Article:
If my bike has 57 centre to centre top tube with 73/72.5 angles, I use a 120mm stem. As the current head tube was taller, I swapped for a Deda 120- ’cause they are actually 126mm and I’m dialed back in.
I feel comfortable with experience acquired sizing. My 175 cranks spin happy, I can visualise the extra fulcrum length being turned into speed. My saddle tip is offset 75mm behind that BB, and 81.5cm vertically above it. Not 81.4.
Day three on holiday and I was still OK to leave my bike at home. Family time. Especially as the meeting at our production factory took up all of Day One.
If anyone had Googled it they would have seen our coastal fishing village didn’t have a bike shop. If anyone had done a more thorough search, anyone, would have found out that the nearest bike hire was 80kms away. Anyone would be fine. Fine.
I think it was the wistful glaring at passing cyclists on family walks that gave my thoughts away. Initially critiquing their saddle height and clothing choice for the darkening sky. Fine.
Day two, It was toy shop window envy. By yesterday, their vision stopped me, mid-conversation as I fell into cycling fantasy mode.
Family time- I said back to her when she offered to drive me to the bike hire.
We stumble upon the flea market after a roadside lunch. Fist size tomatoes were bought from the girl who grew them and sliced in a still warm baguette. The custard tart desert was only amazing, so we would shop else where tomorrow.
The flea market had lines of people selling shite. But the sun was out, some were drinking local wines and chatting, most were pleasantly smiling-so the broken toys and scratched DVD and mismatched cups were attractive…shite. A guy in his 60s cycled by skilfully dodging the lines of customers looking at a framed picture of a ship that a child had drawn on with crayons. I was staring now at anything on two wheels. The temptation of new roads was my crutch for long gone, fast roads.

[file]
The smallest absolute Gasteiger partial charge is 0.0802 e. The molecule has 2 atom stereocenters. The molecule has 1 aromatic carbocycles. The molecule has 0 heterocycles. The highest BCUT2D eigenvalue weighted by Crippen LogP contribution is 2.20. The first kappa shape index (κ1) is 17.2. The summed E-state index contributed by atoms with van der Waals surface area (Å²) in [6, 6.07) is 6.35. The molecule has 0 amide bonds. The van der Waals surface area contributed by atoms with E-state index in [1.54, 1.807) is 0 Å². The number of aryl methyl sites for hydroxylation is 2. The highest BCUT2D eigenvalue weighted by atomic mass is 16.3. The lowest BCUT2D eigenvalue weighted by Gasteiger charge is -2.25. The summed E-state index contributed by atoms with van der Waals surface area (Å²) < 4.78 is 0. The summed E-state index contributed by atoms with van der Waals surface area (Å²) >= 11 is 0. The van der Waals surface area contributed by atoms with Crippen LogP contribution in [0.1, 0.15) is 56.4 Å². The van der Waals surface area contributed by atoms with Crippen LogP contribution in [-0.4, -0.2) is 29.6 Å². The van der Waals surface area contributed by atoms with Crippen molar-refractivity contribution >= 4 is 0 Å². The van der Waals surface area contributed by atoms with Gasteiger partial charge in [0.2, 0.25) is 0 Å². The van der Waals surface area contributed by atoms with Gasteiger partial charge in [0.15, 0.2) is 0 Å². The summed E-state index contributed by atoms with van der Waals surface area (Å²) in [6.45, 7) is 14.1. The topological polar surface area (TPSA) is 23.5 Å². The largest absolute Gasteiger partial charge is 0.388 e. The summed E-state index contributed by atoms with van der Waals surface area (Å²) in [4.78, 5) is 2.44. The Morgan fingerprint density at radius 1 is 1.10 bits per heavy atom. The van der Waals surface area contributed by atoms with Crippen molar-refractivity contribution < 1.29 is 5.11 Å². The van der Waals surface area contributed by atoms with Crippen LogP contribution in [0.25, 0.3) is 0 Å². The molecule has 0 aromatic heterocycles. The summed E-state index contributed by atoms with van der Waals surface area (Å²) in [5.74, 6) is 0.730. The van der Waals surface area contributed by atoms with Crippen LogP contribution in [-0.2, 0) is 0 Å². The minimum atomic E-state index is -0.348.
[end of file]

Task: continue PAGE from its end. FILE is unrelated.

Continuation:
As we passed another stall selling a punctured fire extinguisher and last months washing up liquid- a paunch man of 75 stood in front of a line of kid bikes in ascending size. My gaze hurried to the big end and there stood a 25 inch mtb, with bent front forks that had been turned the other way. Beside it, looking daringly commute, was a 40 year old, but alive ‘Talbot’ racing bike. I stared at it long enough not to completely dismiss it and she had already asked the price. The unspoken rhetoric being if I was happy- all would be happy. 50 euros was asked and 50 was paid.
4 minutes later: I also paid 50 cents for an old adjustable spanner from a bucket of horse related metal.
6 minutes later: I had wheels unscrewed and was bending the mudguards to fit into the car boot.
10 minutes later: I was back with the family to Continue our holiday.
10 mins and 30 seconds later: I was wondering how I could swap the pedals and get out for an hour after kids were lost to sleep.